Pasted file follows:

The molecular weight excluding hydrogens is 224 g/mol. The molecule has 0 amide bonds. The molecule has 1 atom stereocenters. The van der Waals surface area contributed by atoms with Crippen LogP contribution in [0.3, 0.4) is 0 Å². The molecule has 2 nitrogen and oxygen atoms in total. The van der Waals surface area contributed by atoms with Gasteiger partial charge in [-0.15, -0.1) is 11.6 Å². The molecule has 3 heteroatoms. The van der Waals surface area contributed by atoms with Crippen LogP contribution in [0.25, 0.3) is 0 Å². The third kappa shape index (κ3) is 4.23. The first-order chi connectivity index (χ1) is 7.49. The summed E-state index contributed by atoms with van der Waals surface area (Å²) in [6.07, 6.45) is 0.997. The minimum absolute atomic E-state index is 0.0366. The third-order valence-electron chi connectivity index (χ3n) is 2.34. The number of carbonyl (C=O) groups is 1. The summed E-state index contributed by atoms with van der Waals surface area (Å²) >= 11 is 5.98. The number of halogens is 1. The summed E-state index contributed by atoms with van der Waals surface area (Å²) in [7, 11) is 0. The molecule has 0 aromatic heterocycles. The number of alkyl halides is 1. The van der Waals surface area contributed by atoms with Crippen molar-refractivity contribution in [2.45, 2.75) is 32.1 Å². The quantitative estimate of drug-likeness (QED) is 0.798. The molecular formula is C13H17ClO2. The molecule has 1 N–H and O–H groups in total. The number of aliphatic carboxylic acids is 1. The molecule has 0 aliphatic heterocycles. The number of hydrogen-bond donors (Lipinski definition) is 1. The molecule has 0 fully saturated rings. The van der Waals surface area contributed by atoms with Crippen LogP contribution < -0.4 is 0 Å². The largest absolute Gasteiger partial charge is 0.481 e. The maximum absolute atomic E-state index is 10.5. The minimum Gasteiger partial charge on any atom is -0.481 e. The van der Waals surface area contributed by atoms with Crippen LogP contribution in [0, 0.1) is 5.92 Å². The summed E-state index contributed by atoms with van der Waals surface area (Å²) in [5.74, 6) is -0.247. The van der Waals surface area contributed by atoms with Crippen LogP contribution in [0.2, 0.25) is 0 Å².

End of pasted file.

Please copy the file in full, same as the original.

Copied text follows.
The molecular weight excluding hydrogens is 224 g/mol. The molecule has 0 amide bonds. The molecule has 1 atom stereocenters. The van der Waals surface area contributed by atoms with Crippen LogP contribution in [0.3, 0.4) is 0 Å². The molecule has 2 nitrogen and oxygen atoms in total. The van der Waals surface area contributed by atoms with Gasteiger partial charge in [-0.15, -0.1) is 11.6 Å². The molecule has 3 heteroatoms. The van der Waals surface area contributed by atoms with Crippen LogP contribution in [0.25, 0.3) is 0 Å². The third kappa shape index (κ3) is 4.23. The first-order chi connectivity index (χ1) is 7.49. The summed E-state index contributed by atoms with van der Waals surface area (Å²) in [6.07, 6.45) is 0.997. The minimum absolute atomic E-state index is 0.0366. The third-order valence-electron chi connectivity index (χ3n) is 2.34. The number of carbonyl (C=O) groups is 1. The summed E-state index contributed by atoms with van der Waals surface area (Å²) >= 11 is 5.98. The number of halogens is 1. The summed E-state index contributed by atoms with van der Waals surface area (Å²) in [7, 11) is 0. The molecule has 0 aromatic heterocycles. The number of alkyl halides is 1. The van der Waals surface area contributed by atoms with Crippen molar-refractivity contribution in [2.45, 2.75) is 32.1 Å². The quantitative estimate of drug-likeness (QED) is 0.798. The molecular formula is C13H17ClO2. The molecule has 1 N–H and O–H groups in total. The number of aliphatic carboxylic acids is 1. The molecule has 0 aliphatic heterocycles. The number of hydrogen-bond donors (Lipinski definition) is 1. The molecule has 0 fully saturated rings. The van der Waals surface area contributed by atoms with Crippen LogP contribution < -0.4 is 0 Å². The largest absolute Gasteiger partial charge is 0.481 e. The maximum absolute atomic E-state index is 10.5. The minimum Gasteiger partial charge on any atom is -0.481 e. The van der Waals surface area contributed by atoms with Crippen LogP contribution in [0, 0.1) is 5.92 Å². The summed E-state index contributed by atoms with van der Waals surface area (Å²) in [5.74, 6) is -0.247. The van der Waals surface area contributed by atoms with Crippen LogP contribution in [0.2, 0.25) is 0 Å².